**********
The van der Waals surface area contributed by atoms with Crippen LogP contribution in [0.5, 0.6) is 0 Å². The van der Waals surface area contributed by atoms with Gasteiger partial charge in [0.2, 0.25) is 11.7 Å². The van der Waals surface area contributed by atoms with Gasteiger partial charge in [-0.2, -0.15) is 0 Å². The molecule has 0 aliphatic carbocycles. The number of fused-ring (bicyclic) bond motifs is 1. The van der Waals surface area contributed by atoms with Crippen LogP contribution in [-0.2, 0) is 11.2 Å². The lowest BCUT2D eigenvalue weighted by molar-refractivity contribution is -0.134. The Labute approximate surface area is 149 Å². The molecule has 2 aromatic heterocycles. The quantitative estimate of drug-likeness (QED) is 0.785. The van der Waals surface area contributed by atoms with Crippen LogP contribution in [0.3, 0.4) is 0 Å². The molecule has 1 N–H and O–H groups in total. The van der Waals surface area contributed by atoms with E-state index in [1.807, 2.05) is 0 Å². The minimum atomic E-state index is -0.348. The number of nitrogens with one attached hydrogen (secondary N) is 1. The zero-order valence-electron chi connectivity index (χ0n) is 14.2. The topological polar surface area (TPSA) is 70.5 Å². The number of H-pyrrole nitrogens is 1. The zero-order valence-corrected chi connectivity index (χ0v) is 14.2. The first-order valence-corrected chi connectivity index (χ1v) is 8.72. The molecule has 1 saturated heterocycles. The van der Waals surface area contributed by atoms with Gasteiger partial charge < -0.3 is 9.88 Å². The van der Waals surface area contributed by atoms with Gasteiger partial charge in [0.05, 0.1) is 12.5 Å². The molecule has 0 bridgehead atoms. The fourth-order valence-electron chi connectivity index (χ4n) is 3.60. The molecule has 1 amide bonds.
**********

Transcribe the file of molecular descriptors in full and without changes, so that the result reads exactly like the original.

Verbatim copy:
The van der Waals surface area contributed by atoms with Crippen LogP contribution in [0.5, 0.6) is 0 Å². The van der Waals surface area contributed by atoms with Gasteiger partial charge in [0.2, 0.25) is 11.7 Å². The van der Waals surface area contributed by atoms with Gasteiger partial charge in [-0.2, -0.15) is 0 Å². The molecule has 0 aliphatic carbocycles. The number of fused-ring (bicyclic) bond motifs is 1. The van der Waals surface area contributed by atoms with Crippen LogP contribution in [-0.2, 0) is 11.2 Å². The lowest BCUT2D eigenvalue weighted by molar-refractivity contribution is -0.134. The Labute approximate surface area is 149 Å². The molecule has 2 aromatic heterocycles. The quantitative estimate of drug-likeness (QED) is 0.785. The van der Waals surface area contributed by atoms with Crippen LogP contribution in [0.3, 0.4) is 0 Å². The molecule has 1 N–H and O–H groups in total. The van der Waals surface area contributed by atoms with E-state index in [1.807, 2.05) is 0 Å². The minimum atomic E-state index is -0.348. The number of nitrogens with one attached hydrogen (secondary N) is 1. The zero-order valence-electron chi connectivity index (χ0n) is 14.2. The topological polar surface area (TPSA) is 70.5 Å². The number of H-pyrrole nitrogens is 1. The zero-order valence-corrected chi connectivity index (χ0v) is 14.2. The first-order valence-corrected chi connectivity index (χ1v) is 8.72. The molecule has 1 saturated heterocycles. The van der Waals surface area contributed by atoms with Gasteiger partial charge < -0.3 is 9.88 Å². The van der Waals surface area contributed by atoms with Gasteiger partial charge in [0.05, 0.1) is 12.5 Å². The molecule has 0 bridgehead atoms. The fourth-order valence-electron chi connectivity index (χ4n) is 3.60. The molecule has 1 amide bonds.